Catching Up, In More Than One Way

Yes, I’m now back in the saddle.  I hope that you enjoyed the wonderful coverage of the rest of the Conclave writers while I was gone, although if you did you’ll probably find this blog more of a disappointment from now on.  It is good to be back in the land of the living, as it were, though of course it’s just in time for another off day.  I swear, they did that to me on purpose.

The Quick Hits will suffice for most of the games I missed (though I still need to update the Hero/Goat standings) so let’s take a look first at the Brewers series, then I’ll have some thoughts on the moves the Cards made while I was up in enemy territory, just a couple of hours from Cincinnati.

Friday (7-4 loss)

Hero: Matt Carpenter.  2-4, plus a walk, and three RBI.  That’s a pretty solid day from anyone.

Goat: Adam Wainwright.  When the first place team comes to town and you throw your ace out there, the last thing that you want to see is him give up seven runs.  Wainwright gave a lot of credit to the Brewer hitters after the game, but that still wasn’t what we are used to from #50.

Notes: Matt Holliday has found his power stroke.  Another homer in this one and it wasn’t the last one he had this weekend.  Oscar Taveras with a double and a walk after starting two days in a row, showing that fatigue wasn’t an issue in his spotty playing time earlier in the year.  The bullpen did a good job, though Jason Motte is still not quite Old Reliable like he used to be (two walks).  And Aramis Ramirez is still a Sith Lord (three for five, home run, double).

Saturday (9-7 win)

Hero: Kolten Wong.  You know that Ramirez line right above?  That was Wong’s output in this one.  Wong’s homer quickly tied the game at 1, his single plated two in the next inning.  (His double was wasted, actually.)  Nice to see him come out of his recent slump in a big way.

Goat: Peter Bourjos.  0-4 on a night when everyone else contributed (only Carpenter was also hitless but drew a walk, scored a run, and collected an RBI).  Bourjos should still get some time as I understand Jon Jay is dealing with a nagging injury, but it’s been so long since we’ve seen him out there it’s a bit of a strange sight.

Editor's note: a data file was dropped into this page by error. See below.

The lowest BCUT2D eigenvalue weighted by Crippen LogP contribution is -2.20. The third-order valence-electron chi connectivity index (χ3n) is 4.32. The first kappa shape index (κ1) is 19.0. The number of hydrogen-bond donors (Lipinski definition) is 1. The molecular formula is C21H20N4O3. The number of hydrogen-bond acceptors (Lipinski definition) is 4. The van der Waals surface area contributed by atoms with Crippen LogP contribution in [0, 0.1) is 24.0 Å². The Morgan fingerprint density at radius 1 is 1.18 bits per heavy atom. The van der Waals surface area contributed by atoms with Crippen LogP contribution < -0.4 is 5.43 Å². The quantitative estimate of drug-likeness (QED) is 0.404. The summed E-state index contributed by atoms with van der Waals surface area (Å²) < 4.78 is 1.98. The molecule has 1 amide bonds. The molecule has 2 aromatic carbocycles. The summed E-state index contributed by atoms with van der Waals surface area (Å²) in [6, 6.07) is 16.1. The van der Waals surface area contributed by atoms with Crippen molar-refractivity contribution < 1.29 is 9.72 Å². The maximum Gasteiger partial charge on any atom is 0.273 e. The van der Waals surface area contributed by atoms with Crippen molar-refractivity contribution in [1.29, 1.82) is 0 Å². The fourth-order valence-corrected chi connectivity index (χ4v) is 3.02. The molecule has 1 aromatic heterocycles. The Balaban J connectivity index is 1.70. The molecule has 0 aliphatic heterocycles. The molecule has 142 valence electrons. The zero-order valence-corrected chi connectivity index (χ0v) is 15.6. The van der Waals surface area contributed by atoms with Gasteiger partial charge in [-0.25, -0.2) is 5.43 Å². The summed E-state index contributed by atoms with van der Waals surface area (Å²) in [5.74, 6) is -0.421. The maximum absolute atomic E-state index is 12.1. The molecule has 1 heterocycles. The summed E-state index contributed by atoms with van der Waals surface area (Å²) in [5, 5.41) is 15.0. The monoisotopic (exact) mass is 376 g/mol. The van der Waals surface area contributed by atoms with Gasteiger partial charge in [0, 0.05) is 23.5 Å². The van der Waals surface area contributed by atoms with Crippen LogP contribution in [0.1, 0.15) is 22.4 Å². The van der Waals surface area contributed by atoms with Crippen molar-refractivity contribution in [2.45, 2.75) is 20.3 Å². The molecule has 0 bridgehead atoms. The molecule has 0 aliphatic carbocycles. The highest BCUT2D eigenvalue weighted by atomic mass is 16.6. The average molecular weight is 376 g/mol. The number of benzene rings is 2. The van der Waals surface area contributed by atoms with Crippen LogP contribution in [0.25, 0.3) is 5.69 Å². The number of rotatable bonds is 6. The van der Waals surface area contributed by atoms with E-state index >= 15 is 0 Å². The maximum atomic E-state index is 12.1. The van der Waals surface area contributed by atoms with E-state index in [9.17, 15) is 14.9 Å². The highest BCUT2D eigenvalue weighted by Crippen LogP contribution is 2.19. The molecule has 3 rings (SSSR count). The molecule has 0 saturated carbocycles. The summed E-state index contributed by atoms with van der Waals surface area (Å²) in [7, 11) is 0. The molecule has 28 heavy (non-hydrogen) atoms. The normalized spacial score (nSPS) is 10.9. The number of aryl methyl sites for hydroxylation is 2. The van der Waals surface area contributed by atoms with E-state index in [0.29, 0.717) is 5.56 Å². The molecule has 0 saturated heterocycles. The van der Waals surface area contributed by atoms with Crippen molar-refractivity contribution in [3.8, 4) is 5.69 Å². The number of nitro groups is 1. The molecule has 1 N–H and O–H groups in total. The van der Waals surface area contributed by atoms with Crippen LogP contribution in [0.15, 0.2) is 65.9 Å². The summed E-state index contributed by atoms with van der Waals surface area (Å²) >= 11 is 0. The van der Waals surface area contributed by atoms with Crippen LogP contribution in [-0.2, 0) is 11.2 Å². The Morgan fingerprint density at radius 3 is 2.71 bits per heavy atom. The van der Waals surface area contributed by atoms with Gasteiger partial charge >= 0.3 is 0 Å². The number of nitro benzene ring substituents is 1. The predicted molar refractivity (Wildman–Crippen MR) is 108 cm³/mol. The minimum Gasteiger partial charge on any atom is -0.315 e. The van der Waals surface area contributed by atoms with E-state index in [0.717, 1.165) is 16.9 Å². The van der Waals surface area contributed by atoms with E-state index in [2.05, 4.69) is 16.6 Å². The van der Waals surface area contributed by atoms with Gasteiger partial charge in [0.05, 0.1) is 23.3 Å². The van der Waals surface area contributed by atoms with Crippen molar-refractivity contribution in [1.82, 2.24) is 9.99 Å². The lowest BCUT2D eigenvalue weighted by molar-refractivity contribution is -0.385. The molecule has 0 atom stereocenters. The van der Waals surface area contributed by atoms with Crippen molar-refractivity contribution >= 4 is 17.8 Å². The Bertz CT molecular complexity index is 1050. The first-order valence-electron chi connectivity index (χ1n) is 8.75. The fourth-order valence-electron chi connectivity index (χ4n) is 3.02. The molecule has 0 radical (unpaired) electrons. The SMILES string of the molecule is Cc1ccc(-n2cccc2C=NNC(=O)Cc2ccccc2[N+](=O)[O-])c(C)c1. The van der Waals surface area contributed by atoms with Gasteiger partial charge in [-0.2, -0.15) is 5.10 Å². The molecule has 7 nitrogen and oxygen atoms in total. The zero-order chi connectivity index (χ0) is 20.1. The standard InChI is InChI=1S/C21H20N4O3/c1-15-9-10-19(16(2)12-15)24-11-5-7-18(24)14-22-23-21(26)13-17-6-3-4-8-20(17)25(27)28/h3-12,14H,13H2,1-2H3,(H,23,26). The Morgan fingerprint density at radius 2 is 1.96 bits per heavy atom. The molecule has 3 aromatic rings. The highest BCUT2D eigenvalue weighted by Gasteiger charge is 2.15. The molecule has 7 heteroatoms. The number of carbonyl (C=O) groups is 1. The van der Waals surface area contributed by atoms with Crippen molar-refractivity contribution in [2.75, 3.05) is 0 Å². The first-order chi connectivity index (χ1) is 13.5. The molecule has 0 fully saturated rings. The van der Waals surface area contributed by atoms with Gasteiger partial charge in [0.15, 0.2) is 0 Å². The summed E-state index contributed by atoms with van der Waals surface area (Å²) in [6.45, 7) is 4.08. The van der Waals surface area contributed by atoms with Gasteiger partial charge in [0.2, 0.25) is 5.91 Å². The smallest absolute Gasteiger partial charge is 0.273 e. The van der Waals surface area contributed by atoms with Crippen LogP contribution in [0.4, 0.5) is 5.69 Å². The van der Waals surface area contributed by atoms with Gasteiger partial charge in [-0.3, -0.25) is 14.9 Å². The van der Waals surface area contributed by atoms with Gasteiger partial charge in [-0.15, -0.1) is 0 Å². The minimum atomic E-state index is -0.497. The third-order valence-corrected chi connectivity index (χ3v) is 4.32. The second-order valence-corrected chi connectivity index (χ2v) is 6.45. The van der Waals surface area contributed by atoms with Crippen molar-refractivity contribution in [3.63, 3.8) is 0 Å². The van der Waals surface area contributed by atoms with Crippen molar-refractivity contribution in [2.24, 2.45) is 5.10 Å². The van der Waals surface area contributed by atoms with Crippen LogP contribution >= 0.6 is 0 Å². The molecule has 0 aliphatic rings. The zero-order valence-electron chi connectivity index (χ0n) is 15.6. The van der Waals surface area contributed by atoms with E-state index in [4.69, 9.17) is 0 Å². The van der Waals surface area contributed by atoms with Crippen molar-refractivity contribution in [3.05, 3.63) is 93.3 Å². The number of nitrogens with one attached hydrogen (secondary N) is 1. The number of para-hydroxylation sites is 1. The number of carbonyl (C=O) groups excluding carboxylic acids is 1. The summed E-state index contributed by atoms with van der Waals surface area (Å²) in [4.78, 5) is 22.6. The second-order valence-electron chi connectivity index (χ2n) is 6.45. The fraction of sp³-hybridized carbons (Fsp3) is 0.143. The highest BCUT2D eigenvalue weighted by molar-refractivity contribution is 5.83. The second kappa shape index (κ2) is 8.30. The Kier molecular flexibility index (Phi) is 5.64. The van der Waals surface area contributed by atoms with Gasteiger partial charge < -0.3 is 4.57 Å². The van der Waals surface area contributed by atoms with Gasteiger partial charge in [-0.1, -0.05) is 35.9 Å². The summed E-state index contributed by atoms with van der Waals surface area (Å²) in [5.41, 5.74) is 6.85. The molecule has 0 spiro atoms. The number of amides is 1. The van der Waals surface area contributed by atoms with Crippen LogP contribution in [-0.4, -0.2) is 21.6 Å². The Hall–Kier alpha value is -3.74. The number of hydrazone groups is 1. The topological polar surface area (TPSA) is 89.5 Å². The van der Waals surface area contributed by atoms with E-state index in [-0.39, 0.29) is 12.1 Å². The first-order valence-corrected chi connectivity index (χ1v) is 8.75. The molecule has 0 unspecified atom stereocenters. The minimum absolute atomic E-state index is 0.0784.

Notes: Justin Masterson made his debut and, well, it’s a good thing that the offense showed up for him.  Six innings and five runs is no way to go through life, kid.  That said, it was his first start for a new team in a new league.  There could be some learning curve there.  Hopefully it’s a short one.  Jhonny Peralta hit home run number 15 in this one.  It was his first blast since May 11.  Still, he’s been a very productive signing.  Taveras had a two-run double to help ice the game.  Three straight starts, three straight hits.  There might be something here.  Aramis Ramirez: 3-4.  Doesn’t matter who you are, as soon as you put on a Cardinal uniform, Ramirez can hit you like Mike Tyson in his prime.  (No, Baseball Reference, not THAT Mike Tyson.)

Sunday (3-2 win)

Hero: Can we say Matt Garza‘s oblique?  No?  All right, then let’s go with Oscar Taveras for his very solid at-bat that produced a go-ahead RBI single.  Taveras was down 0-2 in that AB but worked the count even by taking some close pitches.  It was a veteran plate appearance by the rookie and it paid off big time.

Goat: Top of the lineup was a combined 0-8, so we’ll use our typical tiebreaker and say Matt Carpenter gets the nod.  Cards bunched their hits together in the middle of the lineup and it wound up being successful.